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Millions of mobile phones, laptops, tablets, televisions, refrigerators and other electronic equipment are sold in India every year—thousands among them are shipped back to the manufacturers because they are defective and get damaged in their journey from the factory to the retail stores. A good number of products purchased online are also returned by the customer incase there is a functional defect, missing accessory etc. Outdated products too make up a major chunk of the reverse journey.
Ever wondered what happens to such unused inventory? No prizes for guessing, but a large volume of the discarded yet unused items, especially the big ones, end up at scrap dealers’ shops and are dismantled mercilessly. Only those parts that are somewhat useful are segregated from the rest of the electronic junk and recycled; the e-waste awaits an acidic death in a nearby landfill!
Hitendra Chaturvedi, a smart
entrepreneur is trying to help the planet in his own way by ensuring that the hazardous toxin spewing e-waste and non-recyclable plastic stays out of the landfills. His five-year old venture, located in a south Delhi colony abutting the Delhi-Gurgaon metro line, deals in refurbished products and has made a successful business out of it. GreenDust, as his start-up is called, collects all customer-returned and factory seconds products, and restores them to ‘like-new’ condition. If there’s a functional defect, it is rectified. The refurbished product lineup comprises of mobile phones, laptops, desktops, cameras, home & kitchen appliances, healthcare and even gaming devices. These are then sold to the customer via company stores as well as its website www.greendust.com.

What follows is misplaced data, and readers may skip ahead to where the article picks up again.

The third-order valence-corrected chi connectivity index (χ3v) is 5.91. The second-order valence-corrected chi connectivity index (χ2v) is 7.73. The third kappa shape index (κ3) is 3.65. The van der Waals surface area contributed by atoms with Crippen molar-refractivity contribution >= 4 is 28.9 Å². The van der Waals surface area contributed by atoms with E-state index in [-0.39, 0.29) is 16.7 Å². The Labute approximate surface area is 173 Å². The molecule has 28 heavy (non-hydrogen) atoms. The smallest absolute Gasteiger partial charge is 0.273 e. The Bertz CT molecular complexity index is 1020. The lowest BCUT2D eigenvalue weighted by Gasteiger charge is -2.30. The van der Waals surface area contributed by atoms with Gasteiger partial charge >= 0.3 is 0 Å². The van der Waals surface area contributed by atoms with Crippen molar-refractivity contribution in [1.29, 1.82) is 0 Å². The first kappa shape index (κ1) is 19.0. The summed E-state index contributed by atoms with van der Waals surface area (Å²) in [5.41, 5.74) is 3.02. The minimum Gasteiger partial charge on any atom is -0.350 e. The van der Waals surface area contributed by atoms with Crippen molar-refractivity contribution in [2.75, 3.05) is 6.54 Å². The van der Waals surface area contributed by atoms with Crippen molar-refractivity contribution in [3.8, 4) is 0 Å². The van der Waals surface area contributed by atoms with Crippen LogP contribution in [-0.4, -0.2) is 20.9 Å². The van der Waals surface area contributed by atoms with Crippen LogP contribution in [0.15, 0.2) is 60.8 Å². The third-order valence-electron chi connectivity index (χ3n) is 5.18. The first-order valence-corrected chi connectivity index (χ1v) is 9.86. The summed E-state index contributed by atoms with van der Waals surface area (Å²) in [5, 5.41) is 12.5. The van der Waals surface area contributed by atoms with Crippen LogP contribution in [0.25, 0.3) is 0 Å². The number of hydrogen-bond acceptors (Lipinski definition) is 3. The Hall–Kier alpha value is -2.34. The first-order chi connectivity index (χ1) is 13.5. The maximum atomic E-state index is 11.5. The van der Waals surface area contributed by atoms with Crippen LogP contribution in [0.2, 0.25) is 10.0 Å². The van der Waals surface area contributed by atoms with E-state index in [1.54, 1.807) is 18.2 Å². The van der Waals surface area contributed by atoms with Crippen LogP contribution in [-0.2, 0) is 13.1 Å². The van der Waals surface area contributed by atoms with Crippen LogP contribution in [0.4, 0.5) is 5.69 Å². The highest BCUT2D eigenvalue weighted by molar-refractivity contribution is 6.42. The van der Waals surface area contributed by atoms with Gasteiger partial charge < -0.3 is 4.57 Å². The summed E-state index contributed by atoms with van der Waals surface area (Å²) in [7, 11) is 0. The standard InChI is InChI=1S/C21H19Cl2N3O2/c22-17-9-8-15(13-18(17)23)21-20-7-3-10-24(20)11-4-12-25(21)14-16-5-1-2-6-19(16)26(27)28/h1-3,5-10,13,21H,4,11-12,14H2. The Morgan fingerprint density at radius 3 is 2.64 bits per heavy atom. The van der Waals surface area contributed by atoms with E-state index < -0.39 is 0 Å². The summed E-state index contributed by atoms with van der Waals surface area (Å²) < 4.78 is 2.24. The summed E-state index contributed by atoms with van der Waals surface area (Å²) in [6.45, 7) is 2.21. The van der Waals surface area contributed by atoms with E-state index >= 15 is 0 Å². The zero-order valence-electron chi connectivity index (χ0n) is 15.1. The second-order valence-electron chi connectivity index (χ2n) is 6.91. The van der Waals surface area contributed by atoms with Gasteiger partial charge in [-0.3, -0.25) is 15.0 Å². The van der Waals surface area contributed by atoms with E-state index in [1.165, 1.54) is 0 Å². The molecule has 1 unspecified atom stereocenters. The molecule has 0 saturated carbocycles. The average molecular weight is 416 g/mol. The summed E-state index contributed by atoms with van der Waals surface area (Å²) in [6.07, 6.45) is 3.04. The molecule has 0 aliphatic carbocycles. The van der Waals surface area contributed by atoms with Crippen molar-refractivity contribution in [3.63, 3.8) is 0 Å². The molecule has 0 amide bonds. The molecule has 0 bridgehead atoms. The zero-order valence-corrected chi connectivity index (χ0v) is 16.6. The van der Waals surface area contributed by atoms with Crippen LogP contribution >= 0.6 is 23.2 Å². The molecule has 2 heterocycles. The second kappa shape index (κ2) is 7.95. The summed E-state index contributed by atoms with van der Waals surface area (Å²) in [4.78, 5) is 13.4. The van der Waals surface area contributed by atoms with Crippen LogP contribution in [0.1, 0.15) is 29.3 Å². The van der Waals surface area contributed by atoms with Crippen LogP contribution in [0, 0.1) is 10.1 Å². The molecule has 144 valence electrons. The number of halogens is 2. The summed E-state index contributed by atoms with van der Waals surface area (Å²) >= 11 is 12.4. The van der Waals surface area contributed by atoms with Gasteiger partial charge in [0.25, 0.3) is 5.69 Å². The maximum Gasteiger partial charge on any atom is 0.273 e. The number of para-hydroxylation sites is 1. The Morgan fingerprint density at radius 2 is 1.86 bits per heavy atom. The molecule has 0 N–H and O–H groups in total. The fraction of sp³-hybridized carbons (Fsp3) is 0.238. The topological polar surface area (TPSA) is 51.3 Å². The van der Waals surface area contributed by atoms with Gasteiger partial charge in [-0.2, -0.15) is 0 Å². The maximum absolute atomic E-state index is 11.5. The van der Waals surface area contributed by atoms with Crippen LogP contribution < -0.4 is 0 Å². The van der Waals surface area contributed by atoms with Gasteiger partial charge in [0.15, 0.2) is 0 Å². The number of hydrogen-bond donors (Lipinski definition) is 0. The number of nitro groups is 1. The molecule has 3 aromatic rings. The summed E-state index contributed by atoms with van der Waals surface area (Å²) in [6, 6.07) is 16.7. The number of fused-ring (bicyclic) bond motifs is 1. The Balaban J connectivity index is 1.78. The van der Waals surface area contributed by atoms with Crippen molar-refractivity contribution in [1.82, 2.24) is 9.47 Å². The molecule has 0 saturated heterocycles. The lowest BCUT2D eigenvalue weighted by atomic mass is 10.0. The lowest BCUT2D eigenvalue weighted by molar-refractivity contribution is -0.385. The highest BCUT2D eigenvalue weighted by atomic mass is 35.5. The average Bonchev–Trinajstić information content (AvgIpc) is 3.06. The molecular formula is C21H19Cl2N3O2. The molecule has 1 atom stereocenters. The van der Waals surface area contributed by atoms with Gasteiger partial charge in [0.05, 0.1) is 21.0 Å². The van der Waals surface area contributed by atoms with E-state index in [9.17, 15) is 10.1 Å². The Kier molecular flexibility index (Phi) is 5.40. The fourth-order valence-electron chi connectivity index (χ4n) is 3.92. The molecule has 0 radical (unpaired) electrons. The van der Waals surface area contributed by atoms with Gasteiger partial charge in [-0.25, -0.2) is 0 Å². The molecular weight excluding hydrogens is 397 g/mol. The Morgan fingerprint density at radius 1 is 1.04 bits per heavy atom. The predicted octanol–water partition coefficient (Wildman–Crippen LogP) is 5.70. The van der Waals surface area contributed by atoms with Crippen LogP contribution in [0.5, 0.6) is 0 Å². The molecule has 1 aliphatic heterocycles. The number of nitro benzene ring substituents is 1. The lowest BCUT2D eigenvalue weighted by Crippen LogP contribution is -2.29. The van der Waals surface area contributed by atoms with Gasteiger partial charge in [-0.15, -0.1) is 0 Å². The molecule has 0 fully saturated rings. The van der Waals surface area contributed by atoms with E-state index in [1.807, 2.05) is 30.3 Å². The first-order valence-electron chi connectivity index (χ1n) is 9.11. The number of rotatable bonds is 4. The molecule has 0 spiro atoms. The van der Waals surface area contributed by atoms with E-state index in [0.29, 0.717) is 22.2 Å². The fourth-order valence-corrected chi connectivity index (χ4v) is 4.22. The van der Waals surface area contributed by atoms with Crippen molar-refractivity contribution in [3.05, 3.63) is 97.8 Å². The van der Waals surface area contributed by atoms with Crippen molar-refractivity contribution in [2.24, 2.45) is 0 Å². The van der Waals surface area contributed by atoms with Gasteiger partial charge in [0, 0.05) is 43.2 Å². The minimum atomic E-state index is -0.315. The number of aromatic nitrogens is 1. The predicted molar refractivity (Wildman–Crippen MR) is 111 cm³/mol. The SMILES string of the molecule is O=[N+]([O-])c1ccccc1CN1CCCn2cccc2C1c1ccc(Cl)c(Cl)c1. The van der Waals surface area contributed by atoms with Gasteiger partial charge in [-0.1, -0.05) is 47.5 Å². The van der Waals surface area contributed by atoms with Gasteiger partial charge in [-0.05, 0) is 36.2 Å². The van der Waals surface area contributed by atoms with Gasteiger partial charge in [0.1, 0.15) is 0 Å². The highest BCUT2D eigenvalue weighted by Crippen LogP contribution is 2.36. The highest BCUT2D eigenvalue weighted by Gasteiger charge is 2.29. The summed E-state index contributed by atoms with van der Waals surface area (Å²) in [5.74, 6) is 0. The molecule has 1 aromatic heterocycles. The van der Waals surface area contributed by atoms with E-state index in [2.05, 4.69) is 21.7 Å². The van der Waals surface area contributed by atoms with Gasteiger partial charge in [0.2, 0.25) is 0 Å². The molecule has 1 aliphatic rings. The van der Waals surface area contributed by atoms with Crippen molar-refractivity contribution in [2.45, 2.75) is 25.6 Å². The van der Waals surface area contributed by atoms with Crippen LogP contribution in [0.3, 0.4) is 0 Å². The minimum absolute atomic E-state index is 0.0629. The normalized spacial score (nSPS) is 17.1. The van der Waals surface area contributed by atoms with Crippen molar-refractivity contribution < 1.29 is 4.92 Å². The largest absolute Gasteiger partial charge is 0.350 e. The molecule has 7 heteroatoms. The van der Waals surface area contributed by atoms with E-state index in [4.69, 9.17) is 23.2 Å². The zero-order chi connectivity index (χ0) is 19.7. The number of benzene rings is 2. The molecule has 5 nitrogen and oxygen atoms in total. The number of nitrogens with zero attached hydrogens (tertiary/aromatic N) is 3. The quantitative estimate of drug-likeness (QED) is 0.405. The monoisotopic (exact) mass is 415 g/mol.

“Every refurbished factory seconds product is restored to its exact original factory specification. Only our price is almost halved,” says the GreenDust founder & CEO. “We adopt orphans, make them healthy and find them a home. It is a sustainable business model that is green and profitable.” Just to give you a sample on what’s on offer, a refurbished LG home theatre system is available at R11,915 compared to its market price of R16,990, a Philips toaster will carry a retail tag of R4,875 compared to its original price of R8,495, a Whirlpool washing machine will sell for R21,340 instead of its market price of R28,000, and so on and so on.
“I have tried to keep my business model simple,” says Chaturvedi. “Take the rejected and returned products from the retailer as well as end-customer, refurbish them, provide a year’s